They remained on the same side till next day, at noon when they were joined by Buckley, another survivor of the massacre, who had been struck while asleep in his tent, on the head with a musket by an Indian; he sprang up, and knocked his assailant down with his fist and made for the door of his tent, where he was met by two Indians, both of whom stabbed him in each side simultaneously. He raised his arm to strike one of them, when he was cut in the arm, and fell to the ground. Then they rushed into the tent and despatched the other occupant — John Hoffman, an old Puget Sound hunter. Buckley, when he revived crept into the brush and laid down until noon of the same day; he then crawled along towards where Brewster's tent had been pitched — about two miles ahead. On nearing the spot after dark he saw fires burning, and heard dogs barking, and as there were no dogs with Brewster’s party he rightly concluded that that party had likewise fallen victims. He laid among the rocks until about daylight, when he started towards the ferry, which he reached without encountering any more Indians. After Buckley had joined Mosely and Peterson, the three fixed a loop in the guy-rope which is stretched across the river; into this loop Buckley got, and worked himself along slowly inch by inch until he was within 12 feet of the opposite bank, when he dropped into the river and swam ashore. The others succeeded in crossing by the same means, and found that the ferry skiff had been cut to pieces with axes; and the house plundered of nearly everything. By the side of the fire where the ferryman usually cooked his meals, there was a great pool of blood, and from thence to the river there was a trail as if some body having been dragged along the ground and thrown into the water.
About an hour afterwards two packers, French Canadians, with five Bute Inlet Indians, came up the river from the head of the Inlet. They had heard of the massacre from an Indian who had worked for Brewster’s party, and who had been saved by the Chilcootens, who told him to leave. This Indian reported that he came through the camp from which Mosley and his companions had escaped, and saw nine dead bodies of white men striped naked and lying on the bank — the bodies being frightfully mangled. The Chilcootens told him that he had better clattawa and gave him a knife, to defend himself in case he came across any white men. He added that the murderers came on three of Brewster’s party, about seven o’clock on the same morning, and shot them while working. Two of the murderers had started to kill Mr. Brewster, who was a short distance ahead engaged in blazing the trail, when the friendly Indians left. The packers and friendly Indians were armed to the teeth. The ferry skiff was repaired, and the two wounded men, two Indians, one of the packers and Mr. Mosely, floated down the river to the Half-way House. 15 miles above the head of the Inlet, where they met another friendly Indian with a large canoe who took them all to the town-site. This was on Tuesday at noon. They stopped at the town-site until the next day, at noon, when they started in a canoe, manned by two Bute Inlet Indians and one of the packers, for Nanaimo, which place they reached about dusk on Saturday night and received every attention from the inhabitants and medical treatment until Tuesday, when they left for Victoria, the Emily Harris, reaching here about 8 o’clock yesterday morning.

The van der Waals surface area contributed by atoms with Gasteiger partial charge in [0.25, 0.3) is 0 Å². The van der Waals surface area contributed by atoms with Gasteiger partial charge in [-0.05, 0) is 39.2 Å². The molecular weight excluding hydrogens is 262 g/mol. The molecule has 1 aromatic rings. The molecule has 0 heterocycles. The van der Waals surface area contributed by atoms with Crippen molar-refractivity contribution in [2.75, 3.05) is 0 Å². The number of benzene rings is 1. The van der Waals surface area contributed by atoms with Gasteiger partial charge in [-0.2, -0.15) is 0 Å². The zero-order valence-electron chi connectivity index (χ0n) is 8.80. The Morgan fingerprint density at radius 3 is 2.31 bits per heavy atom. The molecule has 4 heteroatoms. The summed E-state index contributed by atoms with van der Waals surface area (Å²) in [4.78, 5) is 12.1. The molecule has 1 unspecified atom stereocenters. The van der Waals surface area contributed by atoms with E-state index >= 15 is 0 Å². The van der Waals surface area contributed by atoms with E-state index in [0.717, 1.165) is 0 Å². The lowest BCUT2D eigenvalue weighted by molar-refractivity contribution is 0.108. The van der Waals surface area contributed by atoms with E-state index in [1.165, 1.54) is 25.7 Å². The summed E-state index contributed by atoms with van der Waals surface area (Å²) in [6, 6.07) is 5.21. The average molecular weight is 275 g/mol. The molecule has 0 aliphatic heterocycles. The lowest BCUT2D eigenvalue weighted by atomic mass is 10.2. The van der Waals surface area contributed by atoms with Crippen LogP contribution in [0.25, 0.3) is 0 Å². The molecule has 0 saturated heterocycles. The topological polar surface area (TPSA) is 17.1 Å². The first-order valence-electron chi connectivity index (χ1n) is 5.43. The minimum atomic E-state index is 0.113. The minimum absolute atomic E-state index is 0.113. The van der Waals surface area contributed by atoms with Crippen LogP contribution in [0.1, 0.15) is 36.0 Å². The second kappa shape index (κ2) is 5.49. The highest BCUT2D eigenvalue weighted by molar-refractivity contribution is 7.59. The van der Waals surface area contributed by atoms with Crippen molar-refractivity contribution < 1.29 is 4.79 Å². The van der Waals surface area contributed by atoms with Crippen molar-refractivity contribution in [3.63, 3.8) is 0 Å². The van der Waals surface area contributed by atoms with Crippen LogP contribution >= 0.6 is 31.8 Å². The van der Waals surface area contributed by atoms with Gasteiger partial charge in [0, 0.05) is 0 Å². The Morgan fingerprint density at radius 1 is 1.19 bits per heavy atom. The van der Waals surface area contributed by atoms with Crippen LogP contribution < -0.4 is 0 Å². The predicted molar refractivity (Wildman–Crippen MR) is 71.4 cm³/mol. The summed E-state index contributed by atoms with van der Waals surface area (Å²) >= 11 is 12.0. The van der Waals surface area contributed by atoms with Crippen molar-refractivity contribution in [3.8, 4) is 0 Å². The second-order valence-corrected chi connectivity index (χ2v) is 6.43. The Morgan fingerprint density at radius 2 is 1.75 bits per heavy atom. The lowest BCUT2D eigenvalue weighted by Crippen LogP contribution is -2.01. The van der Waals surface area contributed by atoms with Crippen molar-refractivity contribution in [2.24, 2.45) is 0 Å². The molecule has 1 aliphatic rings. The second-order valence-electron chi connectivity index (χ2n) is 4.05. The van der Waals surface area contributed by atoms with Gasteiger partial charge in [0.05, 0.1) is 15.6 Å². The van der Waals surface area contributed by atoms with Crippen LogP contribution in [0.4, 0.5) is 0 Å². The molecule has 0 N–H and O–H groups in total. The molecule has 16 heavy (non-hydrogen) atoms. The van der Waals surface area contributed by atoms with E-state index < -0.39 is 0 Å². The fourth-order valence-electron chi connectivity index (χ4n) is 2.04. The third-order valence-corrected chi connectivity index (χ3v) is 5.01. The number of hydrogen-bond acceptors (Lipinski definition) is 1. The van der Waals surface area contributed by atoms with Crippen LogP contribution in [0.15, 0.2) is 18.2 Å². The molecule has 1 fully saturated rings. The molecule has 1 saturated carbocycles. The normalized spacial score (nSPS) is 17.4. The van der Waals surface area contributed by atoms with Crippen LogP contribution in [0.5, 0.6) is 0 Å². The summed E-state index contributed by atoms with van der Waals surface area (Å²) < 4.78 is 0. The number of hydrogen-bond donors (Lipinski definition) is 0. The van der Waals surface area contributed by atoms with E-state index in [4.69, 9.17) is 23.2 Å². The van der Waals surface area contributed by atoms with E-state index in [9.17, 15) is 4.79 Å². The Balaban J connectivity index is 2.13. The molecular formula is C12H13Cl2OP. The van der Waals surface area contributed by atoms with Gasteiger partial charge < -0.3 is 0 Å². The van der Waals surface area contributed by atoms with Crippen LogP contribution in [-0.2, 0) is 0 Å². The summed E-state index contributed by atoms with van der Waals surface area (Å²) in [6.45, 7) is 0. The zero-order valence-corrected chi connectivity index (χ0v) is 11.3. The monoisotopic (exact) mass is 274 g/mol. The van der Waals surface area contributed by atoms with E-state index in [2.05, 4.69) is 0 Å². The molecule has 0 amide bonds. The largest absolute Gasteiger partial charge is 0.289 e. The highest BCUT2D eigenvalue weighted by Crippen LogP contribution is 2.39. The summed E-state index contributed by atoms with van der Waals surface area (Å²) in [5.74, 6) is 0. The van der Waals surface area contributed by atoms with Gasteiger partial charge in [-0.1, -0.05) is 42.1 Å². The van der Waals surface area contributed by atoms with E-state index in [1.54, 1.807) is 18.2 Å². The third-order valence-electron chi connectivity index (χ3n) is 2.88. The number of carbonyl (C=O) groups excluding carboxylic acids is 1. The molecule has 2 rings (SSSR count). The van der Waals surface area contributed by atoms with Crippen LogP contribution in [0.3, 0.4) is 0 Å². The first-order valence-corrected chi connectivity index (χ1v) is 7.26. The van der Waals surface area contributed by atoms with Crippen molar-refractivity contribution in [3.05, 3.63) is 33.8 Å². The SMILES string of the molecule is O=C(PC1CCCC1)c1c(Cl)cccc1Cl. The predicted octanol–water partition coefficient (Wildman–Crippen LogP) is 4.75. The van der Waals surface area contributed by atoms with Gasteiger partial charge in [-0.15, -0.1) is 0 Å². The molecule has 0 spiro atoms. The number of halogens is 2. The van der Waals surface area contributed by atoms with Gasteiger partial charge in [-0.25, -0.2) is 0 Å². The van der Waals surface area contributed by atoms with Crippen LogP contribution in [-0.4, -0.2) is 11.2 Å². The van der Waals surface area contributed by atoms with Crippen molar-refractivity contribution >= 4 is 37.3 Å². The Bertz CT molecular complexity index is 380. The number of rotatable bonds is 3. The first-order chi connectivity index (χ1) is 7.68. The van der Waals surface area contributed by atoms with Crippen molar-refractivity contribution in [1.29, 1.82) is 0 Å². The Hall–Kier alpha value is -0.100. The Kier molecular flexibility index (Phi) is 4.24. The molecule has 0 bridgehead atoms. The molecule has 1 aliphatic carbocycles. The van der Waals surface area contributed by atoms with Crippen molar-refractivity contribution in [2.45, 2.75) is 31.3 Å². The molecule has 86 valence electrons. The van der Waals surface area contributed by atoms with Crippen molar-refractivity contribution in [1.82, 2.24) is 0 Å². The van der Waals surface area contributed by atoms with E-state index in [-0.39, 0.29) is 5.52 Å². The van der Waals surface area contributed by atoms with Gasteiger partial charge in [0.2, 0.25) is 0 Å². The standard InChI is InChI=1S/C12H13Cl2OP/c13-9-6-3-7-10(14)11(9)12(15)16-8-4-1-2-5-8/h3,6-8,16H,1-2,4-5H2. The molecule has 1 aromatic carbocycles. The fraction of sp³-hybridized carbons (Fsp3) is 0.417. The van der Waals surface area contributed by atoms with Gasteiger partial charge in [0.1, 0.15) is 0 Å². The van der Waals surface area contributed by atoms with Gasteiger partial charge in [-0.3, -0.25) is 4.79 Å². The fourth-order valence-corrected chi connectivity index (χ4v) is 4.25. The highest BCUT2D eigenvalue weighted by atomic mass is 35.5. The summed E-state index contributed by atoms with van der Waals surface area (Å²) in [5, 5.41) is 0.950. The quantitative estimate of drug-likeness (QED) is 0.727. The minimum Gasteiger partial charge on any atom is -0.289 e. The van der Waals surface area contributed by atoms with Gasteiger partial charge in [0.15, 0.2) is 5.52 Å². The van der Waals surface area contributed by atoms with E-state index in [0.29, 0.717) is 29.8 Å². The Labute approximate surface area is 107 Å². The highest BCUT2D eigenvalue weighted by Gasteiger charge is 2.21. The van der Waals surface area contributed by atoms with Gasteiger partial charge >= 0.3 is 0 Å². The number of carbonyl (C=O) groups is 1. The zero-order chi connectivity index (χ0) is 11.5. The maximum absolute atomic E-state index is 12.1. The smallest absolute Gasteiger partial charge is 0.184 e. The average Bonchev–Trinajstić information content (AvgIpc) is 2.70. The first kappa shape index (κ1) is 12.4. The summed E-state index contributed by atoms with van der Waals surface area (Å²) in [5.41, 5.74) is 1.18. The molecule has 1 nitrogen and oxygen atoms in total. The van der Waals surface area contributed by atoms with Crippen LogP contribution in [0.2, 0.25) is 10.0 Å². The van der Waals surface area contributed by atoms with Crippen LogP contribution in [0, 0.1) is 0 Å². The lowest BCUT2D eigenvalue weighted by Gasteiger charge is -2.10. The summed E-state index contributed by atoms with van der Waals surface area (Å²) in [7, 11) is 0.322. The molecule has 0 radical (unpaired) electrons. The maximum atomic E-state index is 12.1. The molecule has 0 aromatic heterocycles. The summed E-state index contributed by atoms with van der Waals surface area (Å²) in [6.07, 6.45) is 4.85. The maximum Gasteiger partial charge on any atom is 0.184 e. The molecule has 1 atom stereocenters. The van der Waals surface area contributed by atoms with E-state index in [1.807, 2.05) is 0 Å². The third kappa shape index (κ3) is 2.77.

Mr. Mosely said that the Indians had always expressed themselves as friendly towards the whites and that no difficulty had ever occurred between them and any of the men; They were all in the employ of the company. Peterson says that the man who shot him was employed in packing drills from the blacksmith shop. The object of the attack was undoubtedly plunder.
Source: Edwin Mosely, "A Survivor's Account," Daily Chronicle, May 12, 1864.